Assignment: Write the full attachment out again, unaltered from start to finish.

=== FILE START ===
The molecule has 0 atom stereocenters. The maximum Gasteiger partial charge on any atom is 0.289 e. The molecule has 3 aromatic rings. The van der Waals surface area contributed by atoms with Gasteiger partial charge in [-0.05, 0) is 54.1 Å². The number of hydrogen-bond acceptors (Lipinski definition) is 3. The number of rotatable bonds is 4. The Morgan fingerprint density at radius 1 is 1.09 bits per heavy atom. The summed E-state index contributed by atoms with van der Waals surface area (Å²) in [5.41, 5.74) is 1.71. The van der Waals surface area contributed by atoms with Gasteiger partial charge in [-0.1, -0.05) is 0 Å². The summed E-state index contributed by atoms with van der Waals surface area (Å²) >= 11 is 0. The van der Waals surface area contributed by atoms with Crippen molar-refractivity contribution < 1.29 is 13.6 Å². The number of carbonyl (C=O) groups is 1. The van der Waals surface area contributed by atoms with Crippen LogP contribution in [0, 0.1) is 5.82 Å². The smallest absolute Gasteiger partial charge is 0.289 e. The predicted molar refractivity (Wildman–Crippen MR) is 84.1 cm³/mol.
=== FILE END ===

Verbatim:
The molecule has 0 atom stereocenters. The maximum Gasteiger partial charge on any atom is 0.289 e. The molecule has 3 aromatic rings. The van der Waals surface area contributed by atoms with Gasteiger partial charge in [-0.05, 0) is 54.1 Å². The number of hydrogen-bond acceptors (Lipinski definition) is 3. The number of rotatable bonds is 4. The Morgan fingerprint density at radius 1 is 1.09 bits per heavy atom. The summed E-state index contributed by atoms with van der Waals surface area (Å²) in [5.41, 5.74) is 1.71. The van der Waals surface area contributed by atoms with Gasteiger partial charge in [-0.1, -0.05) is 0 Å². The summed E-state index contributed by atoms with van der Waals surface area (Å²) >= 11 is 0. The van der Waals surface area contributed by atoms with Crippen molar-refractivity contribution < 1.29 is 13.6 Å². The number of carbonyl (C=O) groups is 1. The van der Waals surface area contributed by atoms with Crippen LogP contribution in [0, 0.1) is 5.82 Å². The smallest absolute Gasteiger partial charge is 0.289 e. The predicted molar refractivity (Wildman–Crippen MR) is 84.1 cm³/mol.